Recently, life is not so kind to bees. About five years ago, beekeepers began to report that their students leave the hive and die together (first reported on this phenomenon OnEarth summer of 2006). Syndrome destruction of colonies, the scientists gave its name to this mysterious phenomenon. It is reported that each year in the United States, about 30 percent of the insects exposed to phenomena. The reason for this phenomenon may be of any stressor, from pesticides to pathogens. Meanwhile, about a third of the world's grain crops require pollination by honey bees. Therefore, this problem worries both scientists and farmers.
But what to feel yourself a bee? Researchers from Newcastle University have taken the first steps to examine the issue. It seems that the honey bee "is much more complicated than we thought," said study co-author, Melissa Betsen ethologist. She and her colleagues found that the bees, it appears, have emotions similar to ours, man.
Honeybees are pretty smart. They are famous, thanks to collaboration with other bees from their hive by "wag the dance," so they tell where to find pollen. Also, bees can be trained. Therefore, researchers from Newcastle University strapped workers honey bees (Apis mellifera carnica) and gave two sniff smell. After one try, they give the bees sugar, after another — bitter quinine. Pretty soon, the bees learned the difference between smells, sticking tongues to the smell, which they associated with the sweet, and not to another.
Then the researchers shook half the bees to simulate an attack on the hive predators such as badgers, and then offered two of the same odor and three mixtures of smells. Bees, which was subjected to shaking, also sticks out his tongue at the smell, which they associated with sugar, but they are less likely than those not exposed to stress the bees, did the same to unfamiliar smells. It seems that an unpleasant event turned shaking bees exposed to the pessimists. Even if the chance that the unfamiliar smell follow something tasty, will be equal to what the smell followed by something unpleasant, in most cases, they expect that it will be followed unpleasant.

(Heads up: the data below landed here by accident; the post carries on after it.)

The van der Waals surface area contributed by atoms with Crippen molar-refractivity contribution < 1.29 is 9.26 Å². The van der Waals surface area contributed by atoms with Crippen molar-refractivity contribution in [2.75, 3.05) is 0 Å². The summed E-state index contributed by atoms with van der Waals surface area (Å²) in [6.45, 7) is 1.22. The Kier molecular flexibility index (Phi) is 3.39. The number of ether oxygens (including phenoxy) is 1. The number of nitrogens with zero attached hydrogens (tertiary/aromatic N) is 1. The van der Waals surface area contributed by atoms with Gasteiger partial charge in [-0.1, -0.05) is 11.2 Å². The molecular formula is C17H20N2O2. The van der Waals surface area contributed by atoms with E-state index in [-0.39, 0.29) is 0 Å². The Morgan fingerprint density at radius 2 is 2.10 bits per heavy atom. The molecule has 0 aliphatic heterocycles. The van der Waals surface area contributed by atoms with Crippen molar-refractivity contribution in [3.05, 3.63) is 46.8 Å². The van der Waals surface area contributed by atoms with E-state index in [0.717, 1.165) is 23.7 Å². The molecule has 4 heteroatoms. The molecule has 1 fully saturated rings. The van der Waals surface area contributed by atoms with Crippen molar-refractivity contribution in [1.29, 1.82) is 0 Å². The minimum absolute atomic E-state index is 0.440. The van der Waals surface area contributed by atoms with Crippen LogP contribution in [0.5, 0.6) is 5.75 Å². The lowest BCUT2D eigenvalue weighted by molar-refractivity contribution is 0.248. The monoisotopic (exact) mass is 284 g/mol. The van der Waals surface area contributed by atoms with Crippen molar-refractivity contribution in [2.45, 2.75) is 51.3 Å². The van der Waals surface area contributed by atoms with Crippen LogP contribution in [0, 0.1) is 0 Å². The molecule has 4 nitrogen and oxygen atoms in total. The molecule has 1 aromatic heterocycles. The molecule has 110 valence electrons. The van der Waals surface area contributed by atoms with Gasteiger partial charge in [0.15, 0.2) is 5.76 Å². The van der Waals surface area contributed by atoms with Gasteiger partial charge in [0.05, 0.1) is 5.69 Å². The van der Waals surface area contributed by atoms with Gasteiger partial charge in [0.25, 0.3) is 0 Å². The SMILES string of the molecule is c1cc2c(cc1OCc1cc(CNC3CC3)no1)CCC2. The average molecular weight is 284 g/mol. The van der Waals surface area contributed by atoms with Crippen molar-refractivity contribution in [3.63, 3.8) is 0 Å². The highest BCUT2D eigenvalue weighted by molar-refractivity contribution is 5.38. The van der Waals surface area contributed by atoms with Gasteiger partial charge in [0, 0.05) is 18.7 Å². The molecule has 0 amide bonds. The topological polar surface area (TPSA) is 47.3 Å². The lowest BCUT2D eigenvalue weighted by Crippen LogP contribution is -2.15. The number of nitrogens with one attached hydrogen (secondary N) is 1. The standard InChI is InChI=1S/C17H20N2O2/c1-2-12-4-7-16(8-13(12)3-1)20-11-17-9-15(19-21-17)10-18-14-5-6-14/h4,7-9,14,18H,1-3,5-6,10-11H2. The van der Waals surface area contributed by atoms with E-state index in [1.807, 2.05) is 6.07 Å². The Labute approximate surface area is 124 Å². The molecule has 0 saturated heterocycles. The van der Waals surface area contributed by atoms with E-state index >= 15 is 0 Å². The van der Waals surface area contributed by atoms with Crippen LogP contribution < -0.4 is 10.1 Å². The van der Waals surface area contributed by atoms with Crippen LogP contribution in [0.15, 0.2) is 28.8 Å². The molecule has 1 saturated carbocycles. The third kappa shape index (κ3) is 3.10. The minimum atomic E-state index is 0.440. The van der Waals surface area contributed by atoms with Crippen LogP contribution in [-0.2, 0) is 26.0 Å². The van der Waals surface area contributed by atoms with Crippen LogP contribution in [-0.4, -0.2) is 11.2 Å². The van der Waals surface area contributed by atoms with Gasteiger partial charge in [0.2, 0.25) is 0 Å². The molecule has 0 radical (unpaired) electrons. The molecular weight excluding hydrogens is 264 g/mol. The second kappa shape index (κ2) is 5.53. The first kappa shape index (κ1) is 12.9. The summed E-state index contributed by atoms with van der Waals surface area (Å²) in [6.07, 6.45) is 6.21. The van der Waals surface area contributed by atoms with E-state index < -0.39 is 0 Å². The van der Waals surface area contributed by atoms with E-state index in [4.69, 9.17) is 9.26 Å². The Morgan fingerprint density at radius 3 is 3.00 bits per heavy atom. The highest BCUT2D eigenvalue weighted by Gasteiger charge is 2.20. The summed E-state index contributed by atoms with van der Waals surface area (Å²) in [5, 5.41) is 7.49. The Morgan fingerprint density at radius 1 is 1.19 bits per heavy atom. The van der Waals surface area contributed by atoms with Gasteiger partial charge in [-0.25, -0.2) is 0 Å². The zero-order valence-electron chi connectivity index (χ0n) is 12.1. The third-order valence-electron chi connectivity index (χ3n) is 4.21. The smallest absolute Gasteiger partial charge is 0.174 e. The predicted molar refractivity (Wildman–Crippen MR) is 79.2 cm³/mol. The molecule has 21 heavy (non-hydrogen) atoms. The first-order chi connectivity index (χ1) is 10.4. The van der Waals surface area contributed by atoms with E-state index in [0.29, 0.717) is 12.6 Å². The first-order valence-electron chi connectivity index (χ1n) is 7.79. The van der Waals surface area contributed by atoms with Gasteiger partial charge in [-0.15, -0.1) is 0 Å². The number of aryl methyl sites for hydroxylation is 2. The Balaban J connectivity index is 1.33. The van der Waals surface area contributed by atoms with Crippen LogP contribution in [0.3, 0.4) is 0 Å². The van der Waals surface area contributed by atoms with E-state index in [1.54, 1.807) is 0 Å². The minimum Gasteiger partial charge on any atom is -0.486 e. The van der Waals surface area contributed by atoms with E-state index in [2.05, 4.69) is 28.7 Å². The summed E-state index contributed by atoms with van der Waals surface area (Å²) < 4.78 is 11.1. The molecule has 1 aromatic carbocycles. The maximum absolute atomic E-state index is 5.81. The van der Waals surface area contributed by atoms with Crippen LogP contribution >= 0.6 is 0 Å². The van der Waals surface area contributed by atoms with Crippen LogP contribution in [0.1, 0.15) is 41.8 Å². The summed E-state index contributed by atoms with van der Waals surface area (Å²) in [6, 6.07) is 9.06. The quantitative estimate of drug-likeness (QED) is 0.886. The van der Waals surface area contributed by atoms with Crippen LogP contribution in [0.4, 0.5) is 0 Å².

Betsen reports that their pessimistic behavior is very similar to what happens to a man, "as he is concerned, or depression." She explains: "For example, if I'm depressed, but a friend said that he does not have time to go somewhere with me, more likely, I apprehend it is, like I said I do not like him than just he does not have time to go somewhere with me. " As frustrated people excited bees have lower levels of the hormone serotonin.
Of course, even these intelligent insects can never tell us what it means to be a bee. But researchers can study their decision-making mechanisms, which are known as cognitive distortions (biases in thinking or formulaic deviation in judgment that occur in certain situations, approx. Mixednews), and compare them with the mechanisms of those people who can talk about his mood . Betsen said that the similarities between the behavior of bees and pessimistic pessimistic human behavior can mean one of two things: "cognitive distortion is a poor method of determining emotions" in animals, as opposed to a person, or "bees have emotions," which may or may not be similar to ours.
Betsen believes that these tests can identify other emotions bees, and this will help researchers finally find a method by which you can "ask" honey bees, as well as other species, as they're doing before they reach crisis condition. Today they just can only say that "for the bees subjected to stress the glass is half empty." And as their population is significantly reduced, it may mean that honey bees spend their working life in anticipation of the worst.